Looking to declutter? Or have clothes that don’t fit anymore (thanks to all the exercising you are doing:) Well here’s an opportunity to donate gently used clothing and also have a chance to WIN A VACATION!!!

Are you intrigued? If so, visit the CDAs website and follow the link:

It will explain all the details of the campaign and how to schedule pick up/drop off.


Don’t wait, deadline is March 31st, 2015!


Sheetal Desai, Pharmacist, Diabetes Educator

The diabetes care that is right for you

Driving to work I heard a blurb on diabetes on CBC radio (Diabetes Clip on CBC Radio). It talked about individualizing approach to chronic disease. Most of you on this blog are too young for the relaxation of targets for your A1C that they describe. However, it’s important to let your health provider know what you want to focus on in managing your disease or what concerns you. Becoming your own expert is key to self management.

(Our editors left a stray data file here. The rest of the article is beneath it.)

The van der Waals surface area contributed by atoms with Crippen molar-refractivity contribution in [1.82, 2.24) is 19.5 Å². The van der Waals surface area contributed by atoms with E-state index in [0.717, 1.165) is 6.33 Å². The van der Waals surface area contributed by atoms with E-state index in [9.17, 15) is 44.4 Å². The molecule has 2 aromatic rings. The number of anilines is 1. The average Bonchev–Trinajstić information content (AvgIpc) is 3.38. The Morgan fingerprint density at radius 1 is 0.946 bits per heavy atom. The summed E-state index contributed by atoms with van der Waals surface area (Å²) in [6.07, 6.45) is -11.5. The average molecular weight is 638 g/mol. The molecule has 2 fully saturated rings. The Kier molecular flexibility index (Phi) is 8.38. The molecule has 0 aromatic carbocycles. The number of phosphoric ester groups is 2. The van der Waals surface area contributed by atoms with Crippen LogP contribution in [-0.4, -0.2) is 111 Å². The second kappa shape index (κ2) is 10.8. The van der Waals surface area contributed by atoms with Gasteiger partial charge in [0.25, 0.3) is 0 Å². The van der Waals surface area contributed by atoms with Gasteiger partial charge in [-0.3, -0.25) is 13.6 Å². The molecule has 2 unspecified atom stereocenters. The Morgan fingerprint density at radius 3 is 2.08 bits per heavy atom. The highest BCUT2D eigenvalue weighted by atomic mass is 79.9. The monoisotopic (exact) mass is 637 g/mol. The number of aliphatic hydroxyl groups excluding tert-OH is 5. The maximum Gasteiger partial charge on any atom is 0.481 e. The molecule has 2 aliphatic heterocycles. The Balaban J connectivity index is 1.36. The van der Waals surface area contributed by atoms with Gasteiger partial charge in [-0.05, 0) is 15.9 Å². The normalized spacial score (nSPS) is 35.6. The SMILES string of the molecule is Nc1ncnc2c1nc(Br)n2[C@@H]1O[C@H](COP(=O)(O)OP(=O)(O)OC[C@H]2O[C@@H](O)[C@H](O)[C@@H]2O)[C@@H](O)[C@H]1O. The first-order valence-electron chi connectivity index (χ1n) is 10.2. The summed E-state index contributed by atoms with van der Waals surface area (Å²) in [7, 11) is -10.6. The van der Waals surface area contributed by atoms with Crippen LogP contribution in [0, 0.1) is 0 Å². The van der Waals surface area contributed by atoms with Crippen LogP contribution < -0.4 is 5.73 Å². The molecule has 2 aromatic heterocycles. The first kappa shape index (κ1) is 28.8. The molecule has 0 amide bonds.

—Sheri Devereaux, Nurse Practitioner

Small steps towards better health

I saw this in the Running Room magazine for January.  It was written by Tara Postnikoff , a registered nutritional consultant  on page 35 in her monthly column “Ask A Nutritionist”. The article is geared for runners but most of the suggestions would apply to all of us.  I will let Andrea, our expert dietitian, jump in with diabetes specific concerns.

I liked how she said nutrition is not “all or nothing”…..Just because you get sick and miss a day of work, that doesn’t mean you resign from your job.  Same goes for our nutrition goals.
I have put her 20 things to try in 2015 on my fridge as a daily reminder for myself.  The link for the full article can be found here: Ask A Nutritionist Article in Running Room Magazine
For quicker access, I will re-type the list here: